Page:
By David Renton, tribunal lawyer
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Cable’s plan spells trouble for employment tribunals

This article is over 10 years, 1 months old
Business secretary Vince Cable announced government plans for employment law on Tuesday of last week.
Issue 2280

Business secretary Vince Cable announced government plans for employment law on Tuesday of last week.

They include introducing an issuing fee of around £1,250 for all tribunal claims and extending the time a worker needs to have been employed before they can bring an unfair dismissal case to two years.

Cable also wants to double the amount that can be awarded in legal costs to £20,000. This is a drop in the ocean for most companies, but a year’s wages for most workers.

Other proposals include reducing workers’ rights where their business is transferred to a new owner. Typically this happens when workers transfer from the public to the private sector.

The government also wants to shorten the period during which bosses have to consult with unions when they make staff redundant.

Adrian Beechcroft, a venture capitalist advising the Tories, has dreamt up another bright wheeze. He suggests that unfair dismissal should not apply at all where companies employ fewer than ten workers.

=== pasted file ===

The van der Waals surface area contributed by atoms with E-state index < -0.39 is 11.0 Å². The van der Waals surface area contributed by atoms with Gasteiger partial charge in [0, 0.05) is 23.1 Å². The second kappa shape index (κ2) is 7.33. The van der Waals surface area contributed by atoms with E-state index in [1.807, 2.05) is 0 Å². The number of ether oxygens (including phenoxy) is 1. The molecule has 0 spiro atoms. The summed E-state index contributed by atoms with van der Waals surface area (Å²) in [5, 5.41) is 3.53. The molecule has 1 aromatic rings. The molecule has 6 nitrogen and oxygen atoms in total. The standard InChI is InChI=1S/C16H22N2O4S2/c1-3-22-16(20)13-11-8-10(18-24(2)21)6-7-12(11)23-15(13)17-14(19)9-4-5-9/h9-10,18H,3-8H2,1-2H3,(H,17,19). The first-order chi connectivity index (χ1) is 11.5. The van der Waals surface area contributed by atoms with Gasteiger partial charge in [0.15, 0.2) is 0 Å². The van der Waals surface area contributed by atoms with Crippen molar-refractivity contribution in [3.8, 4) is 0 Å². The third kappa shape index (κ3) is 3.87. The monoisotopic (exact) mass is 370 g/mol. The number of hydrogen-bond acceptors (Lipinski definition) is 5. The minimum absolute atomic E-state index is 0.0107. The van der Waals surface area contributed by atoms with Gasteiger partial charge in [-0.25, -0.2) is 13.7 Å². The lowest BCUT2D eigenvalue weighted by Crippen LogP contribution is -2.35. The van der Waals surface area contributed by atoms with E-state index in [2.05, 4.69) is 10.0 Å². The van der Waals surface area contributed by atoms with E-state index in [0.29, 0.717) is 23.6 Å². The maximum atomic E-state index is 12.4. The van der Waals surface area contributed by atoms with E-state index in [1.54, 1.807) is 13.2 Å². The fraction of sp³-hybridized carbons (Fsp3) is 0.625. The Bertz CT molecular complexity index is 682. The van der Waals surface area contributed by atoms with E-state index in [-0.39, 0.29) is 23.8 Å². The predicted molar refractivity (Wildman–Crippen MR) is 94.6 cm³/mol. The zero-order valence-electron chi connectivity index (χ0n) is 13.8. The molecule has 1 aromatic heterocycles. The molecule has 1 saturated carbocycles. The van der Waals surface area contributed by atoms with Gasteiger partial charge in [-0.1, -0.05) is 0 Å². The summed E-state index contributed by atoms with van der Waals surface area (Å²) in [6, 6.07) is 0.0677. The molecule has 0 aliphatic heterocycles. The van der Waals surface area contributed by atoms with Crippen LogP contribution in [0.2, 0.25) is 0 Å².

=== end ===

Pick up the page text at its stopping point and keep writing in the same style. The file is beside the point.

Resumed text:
The coalition is not introducing this measure yet. But it is planning to introduce what it calls “protected conversations”. These will be opportunities for employers to bully workers into resignation, without the worker being able to tell a tribunal later what went on.

Added together these plans would be the most dramatic change in employment law since tribunals were given the power to hear unfair dismissal claims back in 1971. All the changes are being made to help business. None of them will make life easier for workers.

Socialists have long warned that there are problems with the tribunal system. Many of the complaints workers bring would be better solved by strikes.

But right now the urgent task is to work together to resist the Tory visions of a return to the Victorian factory system—where bosses could do what they like, unthreatened by any prospect of legal action.

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